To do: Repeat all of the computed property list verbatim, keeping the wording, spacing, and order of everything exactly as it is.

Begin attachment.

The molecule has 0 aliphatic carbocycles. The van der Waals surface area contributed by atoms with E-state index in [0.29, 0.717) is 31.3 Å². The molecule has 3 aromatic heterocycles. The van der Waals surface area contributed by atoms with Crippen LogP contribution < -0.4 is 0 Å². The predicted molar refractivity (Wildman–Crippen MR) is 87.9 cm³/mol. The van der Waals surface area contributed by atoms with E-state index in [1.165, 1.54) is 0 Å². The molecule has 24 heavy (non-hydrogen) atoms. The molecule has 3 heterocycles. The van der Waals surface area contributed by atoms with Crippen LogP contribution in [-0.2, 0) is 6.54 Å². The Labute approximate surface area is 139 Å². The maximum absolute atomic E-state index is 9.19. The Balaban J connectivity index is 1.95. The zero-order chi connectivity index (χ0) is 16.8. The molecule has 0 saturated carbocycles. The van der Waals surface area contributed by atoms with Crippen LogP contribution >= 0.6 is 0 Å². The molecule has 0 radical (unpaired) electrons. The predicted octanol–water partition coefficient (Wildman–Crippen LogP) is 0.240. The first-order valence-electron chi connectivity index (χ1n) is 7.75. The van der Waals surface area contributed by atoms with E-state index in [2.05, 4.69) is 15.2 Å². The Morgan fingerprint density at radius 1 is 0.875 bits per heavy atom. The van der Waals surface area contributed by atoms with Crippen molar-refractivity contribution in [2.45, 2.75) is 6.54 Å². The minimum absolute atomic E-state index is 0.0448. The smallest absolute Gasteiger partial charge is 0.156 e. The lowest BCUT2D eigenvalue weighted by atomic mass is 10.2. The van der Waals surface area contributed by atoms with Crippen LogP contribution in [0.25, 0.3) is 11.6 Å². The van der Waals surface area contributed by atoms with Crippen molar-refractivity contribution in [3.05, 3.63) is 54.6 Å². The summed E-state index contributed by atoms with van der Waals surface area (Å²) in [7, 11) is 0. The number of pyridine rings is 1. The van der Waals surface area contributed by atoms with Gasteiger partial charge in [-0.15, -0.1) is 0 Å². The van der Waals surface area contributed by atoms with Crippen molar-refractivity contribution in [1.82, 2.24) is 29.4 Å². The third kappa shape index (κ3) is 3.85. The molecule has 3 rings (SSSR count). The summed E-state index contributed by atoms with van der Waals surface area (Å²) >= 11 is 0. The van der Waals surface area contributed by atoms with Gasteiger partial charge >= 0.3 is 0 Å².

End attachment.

The molecule has 0 aliphatic carbocycles. The van der Waals surface area contributed by atoms with E-state index in [0.29, 0.717) is 31.3 Å². The molecule has 3 aromatic heterocycles. The van der Waals surface area contributed by atoms with Crippen LogP contribution < -0.4 is 0 Å². The predicted molar refractivity (Wildman–Crippen MR) is 87.9 cm³/mol. The van der Waals surface area contributed by atoms with E-state index in [1.165, 1.54) is 0 Å². The molecule has 24 heavy (non-hydrogen) atoms. The molecule has 3 heterocycles. The van der Waals surface area contributed by atoms with Crippen LogP contribution in [-0.2, 0) is 6.54 Å². The Labute approximate surface area is 139 Å². The maximum absolute atomic E-state index is 9.19. The Balaban J connectivity index is 1.95. The zero-order chi connectivity index (χ0) is 16.8. The molecule has 0 saturated carbocycles. The van der Waals surface area contributed by atoms with Crippen LogP contribution >= 0.6 is 0 Å². The molecule has 0 radical (unpaired) electrons. The predicted octanol–water partition coefficient (Wildman–Crippen LogP) is 0.240. The first-order valence-electron chi connectivity index (χ1n) is 7.75. The van der Waals surface area contributed by atoms with E-state index in [2.05, 4.69) is 15.2 Å². The Morgan fingerprint density at radius 1 is 0.875 bits per heavy atom. The van der Waals surface area contributed by atoms with Crippen molar-refractivity contribution in [2.45, 2.75) is 6.54 Å². The minimum absolute atomic E-state index is 0.0448. The smallest absolute Gasteiger partial charge is 0.156 e. The lowest BCUT2D eigenvalue weighted by atomic mass is 10.2. The van der Waals surface area contributed by atoms with Crippen LogP contribution in [0.25, 0.3) is 11.6 Å². The van der Waals surface area contributed by atoms with Crippen molar-refractivity contribution in [3.05, 3.63) is 54.6 Å². The summed E-state index contributed by atoms with van der Waals surface area (Å²) in [7, 11) is 0. The number of pyridine rings is 1. The van der Waals surface area contributed by atoms with Gasteiger partial charge in [-0.15, -0.1) is 0 Å². The van der Waals surface area contributed by atoms with Crippen molar-refractivity contribution in [1.82, 2.24) is 29.4 Å². The third kappa shape index (κ3) is 3.85. The molecule has 3 rings (SSSR count). The summed E-state index contributed by atoms with van der Waals surface area (Å²) >= 11 is 0. The van der Waals surface area contributed by atoms with Gasteiger partial charge >= 0.3 is 0 Å².